Health perception in menopausal women
Received 11 May 2018
Accepted for publication 30 August 2018
Published 24 October 2018 Volume 2018:10 Pages 655—661
Checked for plagiarism Yes
Review by Single anonymous peer review
Peer reviewer comments 2
Editor who approved publication: Dr Everett Magann
Mildren Del Sueldo,1,2,* Nieves Martell-Claros,3–5,* María Abad-Cardiel,3–5 Judith M Zilberman,6–8 Raul Marchegiani,1,2 Cristina Fernández-Pérez9
1Healthy heart program, Municipalidad de Villa María, Córdoba, Argentina; 2Cardiology Division and Cardiovascular Prevention, Specialty Clinic, Villa María, Córdoba, Argentina; 3Hypertension Unit, Internal Medicine Service, Hospital Clínico San Carlos, Madrid, Spain; 4School of Medicine, Complutense University, Madrid, Spain; 5Research Institute of the San Carlos Clinical Hospital, Madrid, Spain; 6Physiology Course at the School of Pharmacy and Biochemistry, University of Buenos Aires, IQUIMEFA-CONICET, CABA, Argentina; 7Department of Cardiovascular Prevention, Hypertension Unit, Cardiovascular Institute, Buenos Aires (ICBA), CABA, Argentina; 8Cardiology Service, Hypertension Unit, Hospital General de Agudos Dr. Cosme Argerich, Buenos Aires, Argentina; 9Unit of Epidemiology and Clinical Methodology, Preventive Medicine Service, Research Institute of the San Carlos Clinical Hospital, UCM, Madrid, Spain
*These authors contributed equally to this work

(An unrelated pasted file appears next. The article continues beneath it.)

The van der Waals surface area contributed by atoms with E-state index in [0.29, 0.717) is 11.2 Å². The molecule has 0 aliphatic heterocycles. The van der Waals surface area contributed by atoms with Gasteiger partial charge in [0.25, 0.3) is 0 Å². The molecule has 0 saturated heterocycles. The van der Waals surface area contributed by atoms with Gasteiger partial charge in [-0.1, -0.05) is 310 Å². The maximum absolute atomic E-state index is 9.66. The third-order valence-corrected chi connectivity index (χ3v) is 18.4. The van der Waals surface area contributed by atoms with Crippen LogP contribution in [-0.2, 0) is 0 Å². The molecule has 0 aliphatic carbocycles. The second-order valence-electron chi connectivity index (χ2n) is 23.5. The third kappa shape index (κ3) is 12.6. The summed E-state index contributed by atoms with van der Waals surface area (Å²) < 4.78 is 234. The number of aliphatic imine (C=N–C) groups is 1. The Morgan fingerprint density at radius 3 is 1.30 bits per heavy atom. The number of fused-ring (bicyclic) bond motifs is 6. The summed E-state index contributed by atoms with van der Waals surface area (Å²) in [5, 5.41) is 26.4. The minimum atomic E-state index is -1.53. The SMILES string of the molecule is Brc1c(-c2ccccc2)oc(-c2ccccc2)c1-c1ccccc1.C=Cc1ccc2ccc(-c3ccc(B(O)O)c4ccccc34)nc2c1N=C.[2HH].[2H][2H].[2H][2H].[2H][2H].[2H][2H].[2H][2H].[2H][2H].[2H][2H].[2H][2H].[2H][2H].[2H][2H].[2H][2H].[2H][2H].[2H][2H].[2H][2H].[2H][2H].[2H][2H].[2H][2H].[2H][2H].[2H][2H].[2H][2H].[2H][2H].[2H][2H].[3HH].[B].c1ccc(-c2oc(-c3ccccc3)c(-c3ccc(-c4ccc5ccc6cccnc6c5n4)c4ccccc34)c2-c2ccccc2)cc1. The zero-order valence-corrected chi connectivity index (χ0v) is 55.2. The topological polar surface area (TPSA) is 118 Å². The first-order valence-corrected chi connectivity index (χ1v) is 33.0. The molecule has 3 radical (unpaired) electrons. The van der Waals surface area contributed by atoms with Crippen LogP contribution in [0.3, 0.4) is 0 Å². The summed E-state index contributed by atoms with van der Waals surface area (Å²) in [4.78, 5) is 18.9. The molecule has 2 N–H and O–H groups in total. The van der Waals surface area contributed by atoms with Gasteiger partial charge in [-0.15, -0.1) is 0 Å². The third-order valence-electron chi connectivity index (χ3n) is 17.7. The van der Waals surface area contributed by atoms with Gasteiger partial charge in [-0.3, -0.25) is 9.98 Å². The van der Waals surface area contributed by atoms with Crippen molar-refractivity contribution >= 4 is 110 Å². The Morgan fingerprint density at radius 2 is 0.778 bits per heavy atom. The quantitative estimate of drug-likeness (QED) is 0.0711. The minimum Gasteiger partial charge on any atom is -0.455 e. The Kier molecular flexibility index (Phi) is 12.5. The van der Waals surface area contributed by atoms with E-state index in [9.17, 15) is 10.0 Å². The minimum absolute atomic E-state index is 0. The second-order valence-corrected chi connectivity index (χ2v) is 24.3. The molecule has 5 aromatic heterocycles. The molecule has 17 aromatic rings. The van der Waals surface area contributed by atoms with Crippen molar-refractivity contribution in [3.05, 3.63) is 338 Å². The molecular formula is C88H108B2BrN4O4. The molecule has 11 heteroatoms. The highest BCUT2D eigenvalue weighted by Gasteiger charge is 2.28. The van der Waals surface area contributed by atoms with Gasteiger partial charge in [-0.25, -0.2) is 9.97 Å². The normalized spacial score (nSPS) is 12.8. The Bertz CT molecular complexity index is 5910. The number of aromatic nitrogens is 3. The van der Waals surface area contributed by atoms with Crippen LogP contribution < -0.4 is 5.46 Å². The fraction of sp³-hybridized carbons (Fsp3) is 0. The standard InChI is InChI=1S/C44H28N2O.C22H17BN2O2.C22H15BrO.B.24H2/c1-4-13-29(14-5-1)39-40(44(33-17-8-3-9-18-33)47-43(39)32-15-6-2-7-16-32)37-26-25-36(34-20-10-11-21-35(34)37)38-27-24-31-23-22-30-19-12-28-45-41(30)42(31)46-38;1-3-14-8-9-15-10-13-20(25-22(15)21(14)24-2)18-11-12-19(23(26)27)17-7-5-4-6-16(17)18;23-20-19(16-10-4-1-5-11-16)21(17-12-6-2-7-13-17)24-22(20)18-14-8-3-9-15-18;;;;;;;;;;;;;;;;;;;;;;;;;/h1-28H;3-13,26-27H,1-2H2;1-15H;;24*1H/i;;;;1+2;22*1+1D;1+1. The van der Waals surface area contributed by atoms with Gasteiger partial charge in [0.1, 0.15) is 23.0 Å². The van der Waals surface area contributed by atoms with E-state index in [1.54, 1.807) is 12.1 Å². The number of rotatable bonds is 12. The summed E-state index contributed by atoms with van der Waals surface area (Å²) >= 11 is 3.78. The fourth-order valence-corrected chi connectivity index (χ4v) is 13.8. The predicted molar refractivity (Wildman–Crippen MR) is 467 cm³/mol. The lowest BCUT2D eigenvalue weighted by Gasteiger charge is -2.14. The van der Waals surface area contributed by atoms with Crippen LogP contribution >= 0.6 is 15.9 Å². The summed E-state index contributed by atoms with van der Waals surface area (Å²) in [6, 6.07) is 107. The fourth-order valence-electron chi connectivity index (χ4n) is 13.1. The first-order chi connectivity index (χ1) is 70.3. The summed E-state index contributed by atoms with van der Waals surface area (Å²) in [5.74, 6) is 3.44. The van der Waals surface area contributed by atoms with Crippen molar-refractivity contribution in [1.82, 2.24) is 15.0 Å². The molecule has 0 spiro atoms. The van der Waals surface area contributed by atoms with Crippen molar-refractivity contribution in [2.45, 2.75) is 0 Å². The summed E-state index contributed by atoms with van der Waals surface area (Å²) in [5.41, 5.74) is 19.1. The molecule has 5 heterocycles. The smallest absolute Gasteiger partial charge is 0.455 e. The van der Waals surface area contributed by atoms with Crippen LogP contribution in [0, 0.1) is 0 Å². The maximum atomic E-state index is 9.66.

Aim: The aim of this study is to find whether the worsening of health perception was related to the menopausal (MNP) state or to its negative consequences on cardiometabolic risk factors (CMRF) and the presence of depression/anxiety.
Methods: In this study, 2,562 women, 1,357 (53%) MNP and 1,205 (47%) non-MNP, were analyzed. Blood pressure, heart rate, body mass index, waist circumference, and depression/anxiety screening using the Hospital Depression/Anxiety Scale (HADS) were measured. We collected a blood sample in fasting state for glycemia, total cholesterol, high-density lipoprotein cholesterol, low-density lipoprotein cholesterol and triglycerides. Logistic regression models were fitted with a backward method from the potentially confusing variables of the menopause study groups.
Results: Age 49.4 (±15.9) years; 10.1% belonged to semi-rural population; 87.5% had children. Regarding the educational level, 22.1% had <5 years of education, 31.3% had between 6 and 7 years, 33.4% had between 8 and 12 years, and 13.2% had >12 years of education. The prevalence of CMRF was significantly higher in MNP women, except for smoking. We did not find any differences in the prevalence of depression or anxiety between MNP and non-MNP women. Health was perceived as worse among MNP women (P<0.05) and patients over 45 years of age than patients younger than 45 years. We found a relationship between the negative health perception with metabolic syndrome, depression, and anxiety, having children, smoking, residing in rural area, and low educational level; nevertheless, it is not correlative with MNP status.
Conclusion: Perceived health should be viewed as a multifaceted condition related to social circumstances, and various symptoms in women, including menopause symptoms, but not with MNP state itself.
Keywords: menopause, health perception, depression, anxiety, metabolic syndrome